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How the Gig Economy Bridges Generations

It’s not uncommon for people to immediately correlate the gig economy with Millennials; after all, that’s the first generation of working age that doesn’t know what the world was like without smartphones, constant connectivity, and completely mobile workspaces (well, the younger part of this generation, at least). With 71 million Millennials in the United States and estimates of somewhere between 55 and 60 million United States workers taking part in the gig economy, the math works out in a way that the entire gig force could technically be completely comprised of Millennials. But, we know that’s simply not true. It’s worth noting that the numbers revolving around the actual count of independent contractors in today’s gig economy are just that—estimates. Why? Because, given the nature of freelancing and gigging in general, much of this work is able to go unreported. However, with this said, it’s highly unreasonable to think 100% of an entire generation is contributing to this new portable work solution.

So, who are the people making up this new working landscape?

The Wall Street Journal reports that approximately 42 million people in the U.S. are expected to be completely self-employed by 2020—a number that’s lesser than that mentioned above because it’s excluding people who delve into independent contract work as a means of operating a side hustle. Of those 42 million people, the publication reports that around 42 percent of workers are expected to be Millennials. That means more than half of the freelance workforce will be comprised of younger—or more likely, older—generational counterparts.

What’s the Allure for Older Generations?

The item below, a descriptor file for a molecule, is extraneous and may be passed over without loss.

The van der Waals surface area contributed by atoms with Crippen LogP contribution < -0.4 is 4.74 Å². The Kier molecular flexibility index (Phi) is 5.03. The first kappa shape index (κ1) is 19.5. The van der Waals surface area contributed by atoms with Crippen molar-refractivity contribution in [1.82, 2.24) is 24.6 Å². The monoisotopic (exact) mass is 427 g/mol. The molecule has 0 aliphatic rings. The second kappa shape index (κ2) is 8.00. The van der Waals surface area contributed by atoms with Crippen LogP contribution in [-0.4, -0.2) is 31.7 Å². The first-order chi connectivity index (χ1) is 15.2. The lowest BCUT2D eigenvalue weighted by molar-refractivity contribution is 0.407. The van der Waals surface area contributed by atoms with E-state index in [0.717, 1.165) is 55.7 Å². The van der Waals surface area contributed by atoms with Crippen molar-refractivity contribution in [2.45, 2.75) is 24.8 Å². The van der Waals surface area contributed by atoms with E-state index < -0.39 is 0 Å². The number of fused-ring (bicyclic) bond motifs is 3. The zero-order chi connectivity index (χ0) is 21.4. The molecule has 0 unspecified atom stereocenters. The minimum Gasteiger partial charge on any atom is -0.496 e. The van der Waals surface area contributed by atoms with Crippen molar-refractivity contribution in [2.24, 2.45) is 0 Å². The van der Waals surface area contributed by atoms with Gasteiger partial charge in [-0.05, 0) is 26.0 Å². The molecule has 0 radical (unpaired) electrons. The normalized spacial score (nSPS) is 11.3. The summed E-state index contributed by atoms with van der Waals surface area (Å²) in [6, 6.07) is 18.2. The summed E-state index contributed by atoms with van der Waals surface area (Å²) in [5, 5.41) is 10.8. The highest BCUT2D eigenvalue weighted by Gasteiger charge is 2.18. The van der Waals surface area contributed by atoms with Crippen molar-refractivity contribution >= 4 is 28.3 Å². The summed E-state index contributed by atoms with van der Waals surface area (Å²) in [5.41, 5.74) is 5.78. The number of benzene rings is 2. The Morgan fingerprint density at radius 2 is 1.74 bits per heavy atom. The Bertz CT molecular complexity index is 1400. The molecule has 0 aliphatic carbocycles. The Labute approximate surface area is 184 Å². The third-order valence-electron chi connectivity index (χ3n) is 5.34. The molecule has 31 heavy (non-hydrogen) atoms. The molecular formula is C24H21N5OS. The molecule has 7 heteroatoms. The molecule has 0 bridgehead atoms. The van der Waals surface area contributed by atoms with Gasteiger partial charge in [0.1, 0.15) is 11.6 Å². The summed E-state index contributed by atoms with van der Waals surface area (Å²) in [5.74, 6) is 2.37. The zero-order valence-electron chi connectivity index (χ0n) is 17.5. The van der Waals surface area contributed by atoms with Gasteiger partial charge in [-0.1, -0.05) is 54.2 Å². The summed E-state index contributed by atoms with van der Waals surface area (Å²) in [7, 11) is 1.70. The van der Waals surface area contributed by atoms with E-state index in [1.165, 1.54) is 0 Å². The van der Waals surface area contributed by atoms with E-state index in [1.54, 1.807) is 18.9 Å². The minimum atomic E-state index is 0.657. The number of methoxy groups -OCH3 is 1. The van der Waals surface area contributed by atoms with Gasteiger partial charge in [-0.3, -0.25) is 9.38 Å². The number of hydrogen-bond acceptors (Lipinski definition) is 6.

Back when the Great Recession hit, it wasn’t uncommon for people to pick up gig work out of necessity. They found ways to supplement their income—or create an income in the case of layoffs—using their talents, networking abilities, and skills they’d been honing their entire lives.

When the country finally started to come back from its painful, sleepy slumber, a lot of folks had realized success in ways they weren’t able to do when they operating solely under the heavy arm of traditional corporate policies. In some instances, freelancers dropped out of the standard workday all together in favor of conducting business on their own time and in their own ways. For others, the extra money that started coming in as a result of their side hustle helped pay down mortgages, pad retirement accounts, and bolster resumes with skills they weren’t able to achieve from their employer.

Bear in mind, the majority of the Millennial generation wasn’t of working age yet when the economy collapsed in 2008, particularly not in a professional setting. The people who carved out their own niches were of the Baby Boomer and Gen-X demographics.

Now, more than a decade removed from the housing bubble and the catastrophe that followed, gig workers are actually enjoying what they’re doing on the side or as full-time freelancers. They’ve found ways to make money from their hobbies, owning their individual talents while procuring places in the market that are just for them.

Bob P., long-time wordsmith and journalistic writer at WriterAccess says of his generation’s role in the gig economy:

“For older people who are either retired or ‘aged out’ of their former careers yet aren’t ready to or can’t retire, the gig economy provides an opportunity to begin a new career, or at least stay in the game and pay the bills.”

It’s no longer just about surviving; it’s about surviving in a way that offers sustenance and a positive way of life within this new world. Dedicated, highly skilled professionals who have been practicing their trade for decades are now sharing their knowledge on their own time. Doctors, lawyers, web designers, journalists, athletes, and pharmacists are among the titles you’ll see today’s freelancers sharing alongside their gig roles. In other words, the skills and experience today’s independent contractors bring to the table are limitless.

Are you ready to delve into the benefits the gig economy can offer your company? No matter if your organization is a one-man operation or a global entity, the freelancers at WriterAccess can help! Start building your team of highly skilled content writers, content strategists, editors, and translators today!


Kristin B is interested in anything that teaches her something new or gives her a different perspective on something she already knew. She’s a self-proclaimed Learn Nerd, which means the world is her educational oyster, and she’s always seeking opportunities to learn from life’s experiences and her clients’ assignments.

Guest Author

By WriterAccess

Freelancer Kristin B

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